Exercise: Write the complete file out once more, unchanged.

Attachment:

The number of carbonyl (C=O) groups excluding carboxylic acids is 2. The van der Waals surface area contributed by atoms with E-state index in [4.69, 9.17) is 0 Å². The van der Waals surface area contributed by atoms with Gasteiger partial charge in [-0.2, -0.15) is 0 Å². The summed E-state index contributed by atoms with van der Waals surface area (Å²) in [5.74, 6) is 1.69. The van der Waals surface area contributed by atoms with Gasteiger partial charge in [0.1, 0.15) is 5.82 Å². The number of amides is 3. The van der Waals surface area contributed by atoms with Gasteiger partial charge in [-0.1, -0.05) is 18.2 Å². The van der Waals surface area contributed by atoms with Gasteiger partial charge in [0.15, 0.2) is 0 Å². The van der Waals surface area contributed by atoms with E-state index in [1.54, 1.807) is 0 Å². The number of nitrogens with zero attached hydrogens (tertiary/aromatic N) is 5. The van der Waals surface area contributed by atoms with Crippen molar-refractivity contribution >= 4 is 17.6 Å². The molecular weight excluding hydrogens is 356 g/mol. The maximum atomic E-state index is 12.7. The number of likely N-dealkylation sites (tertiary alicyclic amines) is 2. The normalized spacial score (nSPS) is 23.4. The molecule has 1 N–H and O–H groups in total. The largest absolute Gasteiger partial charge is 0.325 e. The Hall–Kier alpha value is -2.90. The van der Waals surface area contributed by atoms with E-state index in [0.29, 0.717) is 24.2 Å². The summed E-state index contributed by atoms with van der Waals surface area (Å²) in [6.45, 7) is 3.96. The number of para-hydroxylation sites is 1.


The number of carbonyl (C=O) groups excluding carboxylic acids is 2. The van der Waals surface area contributed by atoms with E-state index in [4.69, 9.17) is 0 Å². The van der Waals surface area contributed by atoms with Gasteiger partial charge in [-0.2, -0.15) is 0 Å². The summed E-state index contributed by atoms with van der Waals surface area (Å²) in [5.74, 6) is 1.69. The van der Waals surface area contributed by atoms with Gasteiger partial charge in [0.1, 0.15) is 5.82 Å². The number of amides is 3. The van der Waals surface area contributed by atoms with Gasteiger partial charge in [-0.1, -0.05) is 18.2 Å². The van der Waals surface area contributed by atoms with Gasteiger partial charge in [0.15, 0.2) is 0 Å². The van der Waals surface area contributed by atoms with E-state index in [1.54, 1.807) is 0 Å². The number of nitrogens with zero attached hydrogens (tertiary/aromatic N) is 5. The van der Waals surface area contributed by atoms with Crippen molar-refractivity contribution >= 4 is 17.6 Å². The molecular weight excluding hydrogens is 356 g/mol. The maximum atomic E-state index is 12.7. The number of likely N-dealkylation sites (tertiary alicyclic amines) is 2. The normalized spacial score (nSPS) is 23.4. The molecule has 1 N–H and O–H groups in total. The largest absolute Gasteiger partial charge is 0.325 e. The Hall–Kier alpha value is -2.90. The van der Waals surface area contributed by atoms with E-state index in [0.29, 0.717) is 24.2 Å². The summed E-state index contributed by atoms with van der Waals surface area (Å²) in [6.45, 7) is 3.96. The number of para-hydroxylation sites is 1.